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School vouchers ignore the existing issues of public education

In+many+places+across+the+country%2C+schools+have+old+and+outdated+textbooks+due+to+lack+of+available+funds.+Eliminating+school+vouchers+would+allow+for+more+public+funding+in+schools.+
In many places across the country, schools have old and outdated textbooks due to lack of available funds. Eliminating school vouchers would allow for more public funding in schools.

In many places across the country, schools have old and outdated textbooks due to lack of available funds. Eliminating school vouchers would allow for more public funding in schools.

Nina Heller

Nina Heller

In many places across the country, schools have old and outdated textbooks due to lack of available funds. Eliminating school vouchers would allow for more public funding in schools.

Nina Heller, Staff Writer

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In the U.S., every child has the right to a public education. Tuition isn’t paid in order to attend public schools, but schools are funded by taxpayers.

What else is funded by taxpayers?

Diverting public funding away from public schools in order to send lower-income students to private schools.

Called school vouchers, this funding provides children the chance to attend a private school instead of their local public school, which may not be providing them with the highest quality of education.

Students who are lower income or in a minority group should be able to have the same quality of education as their higher income peers, but the solution to increasing equity in education shouldn’t be sending these students private schools with public funding, it should be using that funding to improve the public schools that families are turning away from.

Take Indiana, for instance: it’s largest school district, Fort Wayne, uses $20 million of state funding on providing school vouchers, according to NPR.

While California and Indiana are very different, economically and demographically speaking, there is no doubt that the $20 million sent to private schools would have provided smaller class sizes, newer textbooks, and an overall better quality of education in any state.

According to EdChoice, a school choice advocacy group, California is not among the 14 states that currently offer school vouchers. But this doesn’t mean it isn’t relevant to Californians. The debate over school vouchers brings larger issues to the table regarding public education, and public education as a whole is far from perfect.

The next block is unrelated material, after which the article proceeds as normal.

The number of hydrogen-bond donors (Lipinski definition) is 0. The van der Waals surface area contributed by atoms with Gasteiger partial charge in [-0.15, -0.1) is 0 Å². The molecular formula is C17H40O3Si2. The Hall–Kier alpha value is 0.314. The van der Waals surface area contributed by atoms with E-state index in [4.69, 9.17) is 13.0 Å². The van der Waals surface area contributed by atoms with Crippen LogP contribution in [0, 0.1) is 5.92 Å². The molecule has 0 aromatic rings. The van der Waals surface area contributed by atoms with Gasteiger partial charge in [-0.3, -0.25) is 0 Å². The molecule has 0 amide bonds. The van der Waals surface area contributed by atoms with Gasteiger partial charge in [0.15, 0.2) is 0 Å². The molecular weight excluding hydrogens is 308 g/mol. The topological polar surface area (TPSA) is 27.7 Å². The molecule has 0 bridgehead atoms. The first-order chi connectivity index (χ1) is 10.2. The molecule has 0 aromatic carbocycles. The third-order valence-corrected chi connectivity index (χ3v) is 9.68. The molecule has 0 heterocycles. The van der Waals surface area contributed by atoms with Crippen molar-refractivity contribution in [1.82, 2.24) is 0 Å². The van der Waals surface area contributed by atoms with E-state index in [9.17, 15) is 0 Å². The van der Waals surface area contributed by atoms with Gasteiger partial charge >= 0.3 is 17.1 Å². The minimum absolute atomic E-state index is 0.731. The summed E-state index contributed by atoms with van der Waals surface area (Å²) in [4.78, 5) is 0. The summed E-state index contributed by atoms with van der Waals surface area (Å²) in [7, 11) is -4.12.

Additionally, school vouchers blur the lines between separation of church and state.

In 2002, the Supreme Court ruled in Zelman v. Simmons-Harris, that an Ohio program for school vouchers didn’t violate the establishment clause of the First Amendment, despite the vouchers ability to be used at private religious schools. However, school vouchers are still a violation of church and state due to their ability to direct public funds to help support religiously directed institutions.

Additionally, just because a student can use the voucher for a private school, it doesn’t mean that they are getting a better education.

In a study by Stanford University’s Economic Policy Institute, the test scores of students using school vouchers were lower than those enrolled in public school in the same district.

School vouchers are most often reserved for low-income students, children with disabilities or for families zoned to a failing public school, according to NPR. Yet, the current Secretary of Education, Betsy DeVos, argues that school vouchers are about parents getting to choose a school for their children that fit their unique and individualized needs, according to her May 2017 testimony in front of Congress.

There are many ways to find a school that fits one’s unique and individualized needs. For starters, charter schools are another option for students.

Vouchers cause more harm to public education than they do to help public education by using the tax dollars that could be sent to improve the failing schools to fund private and often religiously backed schools.

But once those children reach the private schools, what happens to them is no longer in the domain of the government. They can be subject to discrimination or even be forced to pay additional fees outside of their vouchers.

I don’t believe that low income and minority students should be subject to a lower quality of education in public schools. I believe that low-income students and other marginalized groups should be able to have the same resources and access to public education as anyone else. But sending public funding to these private institutions ignores the larger issues facing public education in this country, instead of fixing them.

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About the Contributor
Nina Heller, Staff Writer
Nina Heller is a junior in Journalism II. She enjoys being outdoors, playing the guitar, and spending time with family and friends. @ninahellerr (Visited 4 times today)
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The student news site of Carlmont High School in Belmont, California.
School vouchers ignore the existing issues of public education